Participants from the current study reported that senior managers’ knowledge regarding the design and implementation of clinical care models and other innovations, was important to achieving quality RAC. Study participants further stressed that effective senior managers required clinical knowledge and skills to address the unique and diverse health care needs of older persons. Such findings are likely to at least partially reflect concerns about widespread lack of regulatory compliance and poor quality of clinical care in the Australian RAC sector, as documented in the 2021 Royal Commission [3]. Previous studies, although mostly located in mainstream health care organisations, have also described a connection between a manager’s health systems knowledge, clinical skillset and quality of care. For example, Parand (2014) & Andreasson et al. (2017) both found that effective managers who positively influence care quality possess a range of technical skills including knowledge about treatments and technologies, health care services, and the health care environment in which the service is situated [40, 41]. In addition, Australian health agencies including the Agency for Clinical Innovation, affirm that a health service manager is central to the design and implementation of innovative clinical care models in promoting quality performance [42].

An intuitive but important finding from this study was the emphasis placed by participants on managers’ skills to recruit and retain a workforce with a diverse skill-set. Karan et al. (2021) describe human resources for health as a core building block for the quality of services across multiple settings [43] and previous research has also found that investment in more diverse staff and skill-mix can result in improved quality of care, quality of life, and employee job satisfaction [44]. A balanced practitioner skill-mix and healthier organisational culture was found by Braithwaite, Herkes, Ludlow, Testa & Lampree (2017) to positively influence health care outcomes, such as reduced mortality rates and increased quality of life [45].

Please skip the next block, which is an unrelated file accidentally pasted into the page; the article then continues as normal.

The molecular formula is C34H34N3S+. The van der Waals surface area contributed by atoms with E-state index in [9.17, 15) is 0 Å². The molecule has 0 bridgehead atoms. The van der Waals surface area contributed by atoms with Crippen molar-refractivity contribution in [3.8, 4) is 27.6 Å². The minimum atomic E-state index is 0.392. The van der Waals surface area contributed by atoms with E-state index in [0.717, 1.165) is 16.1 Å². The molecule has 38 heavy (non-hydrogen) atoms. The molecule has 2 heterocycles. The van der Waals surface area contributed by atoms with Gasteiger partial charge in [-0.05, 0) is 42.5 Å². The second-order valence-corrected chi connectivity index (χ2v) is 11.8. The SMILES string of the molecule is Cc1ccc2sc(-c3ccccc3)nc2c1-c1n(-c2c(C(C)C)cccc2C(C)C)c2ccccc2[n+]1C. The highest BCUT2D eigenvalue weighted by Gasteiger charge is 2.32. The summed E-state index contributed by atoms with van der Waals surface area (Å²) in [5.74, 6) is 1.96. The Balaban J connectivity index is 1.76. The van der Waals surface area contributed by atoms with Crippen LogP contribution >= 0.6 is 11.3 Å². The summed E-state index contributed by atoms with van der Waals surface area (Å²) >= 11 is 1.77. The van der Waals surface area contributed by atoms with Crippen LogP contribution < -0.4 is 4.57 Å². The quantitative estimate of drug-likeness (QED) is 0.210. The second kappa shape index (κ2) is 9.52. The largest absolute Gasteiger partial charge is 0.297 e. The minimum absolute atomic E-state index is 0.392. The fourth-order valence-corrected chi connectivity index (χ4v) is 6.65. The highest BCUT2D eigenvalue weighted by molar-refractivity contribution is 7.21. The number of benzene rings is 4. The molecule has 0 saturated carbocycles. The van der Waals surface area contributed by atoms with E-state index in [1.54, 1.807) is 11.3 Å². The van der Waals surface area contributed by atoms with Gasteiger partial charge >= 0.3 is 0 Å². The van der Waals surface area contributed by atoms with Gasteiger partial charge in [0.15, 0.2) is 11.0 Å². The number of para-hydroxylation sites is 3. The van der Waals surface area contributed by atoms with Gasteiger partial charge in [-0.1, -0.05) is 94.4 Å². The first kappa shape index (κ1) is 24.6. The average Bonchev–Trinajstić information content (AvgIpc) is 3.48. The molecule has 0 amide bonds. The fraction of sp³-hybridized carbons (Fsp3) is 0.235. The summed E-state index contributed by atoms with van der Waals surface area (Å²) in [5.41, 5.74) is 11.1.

Although much of this empirical work to date has been specific to mainstream health care organisations, participants from the current study confirmed the importance of these leadership skills in RAC settings too, additionally reporting skills required to enhance workforce capacity and development, such as the ability to promote a positive organisational culture and safe physical environment that supports employee wellbeing and promotes job satisfaction. As with knowledge of clinical skills, the emphasis placed by participants – particularly provider advocates – on such skills is likely influenced by the current Australian context in which low pay [46], challenges to workforce recruitment and retention [46] and weak morale [47] have all been documented.